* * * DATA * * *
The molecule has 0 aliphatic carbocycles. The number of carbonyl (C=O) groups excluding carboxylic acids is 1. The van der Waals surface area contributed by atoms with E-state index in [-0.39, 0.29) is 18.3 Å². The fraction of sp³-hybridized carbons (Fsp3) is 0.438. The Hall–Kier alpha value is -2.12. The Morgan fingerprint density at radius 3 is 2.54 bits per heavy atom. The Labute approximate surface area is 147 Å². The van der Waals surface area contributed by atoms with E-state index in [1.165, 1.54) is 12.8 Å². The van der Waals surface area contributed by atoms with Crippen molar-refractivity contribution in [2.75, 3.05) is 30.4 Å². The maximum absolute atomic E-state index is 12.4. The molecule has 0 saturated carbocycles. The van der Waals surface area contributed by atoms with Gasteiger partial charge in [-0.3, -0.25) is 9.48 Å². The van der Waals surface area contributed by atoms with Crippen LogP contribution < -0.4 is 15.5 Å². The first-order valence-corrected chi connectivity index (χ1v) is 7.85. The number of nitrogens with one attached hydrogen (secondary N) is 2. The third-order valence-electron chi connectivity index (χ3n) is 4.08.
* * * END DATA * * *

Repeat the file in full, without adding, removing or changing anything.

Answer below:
The molecule has 0 aliphatic carbocycles. The number of carbonyl (C=O) groups excluding carboxylic acids is 1. The van der Waals surface area contributed by atoms with E-state index in [-0.39, 0.29) is 18.3 Å². The fraction of sp³-hybridized carbons (Fsp3) is 0.438. The Hall–Kier alpha value is -2.12. The Morgan fingerprint density at radius 3 is 2.54 bits per heavy atom. The Labute approximate surface area is 147 Å². The van der Waals surface area contributed by atoms with E-state index in [1.165, 1.54) is 12.8 Å². The van der Waals surface area contributed by atoms with Crippen molar-refractivity contribution in [2.75, 3.05) is 30.4 Å². The maximum absolute atomic E-state index is 12.4. The molecule has 0 saturated carbocycles. The van der Waals surface area contributed by atoms with Gasteiger partial charge in [-0.3, -0.25) is 9.48 Å². The van der Waals surface area contributed by atoms with Crippen LogP contribution < -0.4 is 15.5 Å². The first-order valence-corrected chi connectivity index (χ1v) is 7.85. The number of nitrogens with one attached hydrogen (secondary N) is 2. The third-order valence-electron chi connectivity index (χ3n) is 4.08.